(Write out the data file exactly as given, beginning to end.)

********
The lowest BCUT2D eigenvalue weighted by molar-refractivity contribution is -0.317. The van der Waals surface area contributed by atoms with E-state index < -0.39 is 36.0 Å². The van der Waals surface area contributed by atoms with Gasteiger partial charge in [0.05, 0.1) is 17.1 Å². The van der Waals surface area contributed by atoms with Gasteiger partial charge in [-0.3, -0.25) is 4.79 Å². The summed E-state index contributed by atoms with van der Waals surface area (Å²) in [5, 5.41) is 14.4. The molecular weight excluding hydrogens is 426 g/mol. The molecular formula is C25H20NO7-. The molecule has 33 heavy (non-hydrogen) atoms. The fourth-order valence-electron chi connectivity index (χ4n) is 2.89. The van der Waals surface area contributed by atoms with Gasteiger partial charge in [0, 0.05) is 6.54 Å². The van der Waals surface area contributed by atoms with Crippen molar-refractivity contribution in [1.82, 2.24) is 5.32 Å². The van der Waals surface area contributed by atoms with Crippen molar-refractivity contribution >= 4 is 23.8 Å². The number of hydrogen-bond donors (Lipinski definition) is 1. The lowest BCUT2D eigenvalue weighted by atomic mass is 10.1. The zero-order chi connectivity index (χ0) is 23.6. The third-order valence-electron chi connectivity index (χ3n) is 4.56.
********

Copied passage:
The lowest BCUT2D eigenvalue weighted by molar-refractivity contribution is -0.317. The van der Waals surface area contributed by atoms with E-state index < -0.39 is 36.0 Å². The van der Waals surface area contributed by atoms with Gasteiger partial charge in [0.05, 0.1) is 17.1 Å². The van der Waals surface area contributed by atoms with Gasteiger partial charge in [-0.3, -0.25) is 4.79 Å². The summed E-state index contributed by atoms with van der Waals surface area (Å²) in [5, 5.41) is 14.4. The molecular weight excluding hydrogens is 426 g/mol. The molecular formula is C25H20NO7-. The molecule has 33 heavy (non-hydrogen) atoms. The fourth-order valence-electron chi connectivity index (χ4n) is 2.89. The van der Waals surface area contributed by atoms with Gasteiger partial charge in [0, 0.05) is 6.54 Å². The van der Waals surface area contributed by atoms with Crippen molar-refractivity contribution in [1.82, 2.24) is 5.32 Å². The van der Waals surface area contributed by atoms with Crippen molar-refractivity contribution >= 4 is 23.8 Å². The number of hydrogen-bond donors (Lipinski definition) is 1. The lowest BCUT2D eigenvalue weighted by atomic mass is 10.1. The zero-order chi connectivity index (χ0) is 23.6. The third-order valence-electron chi connectivity index (χ3n) is 4.56.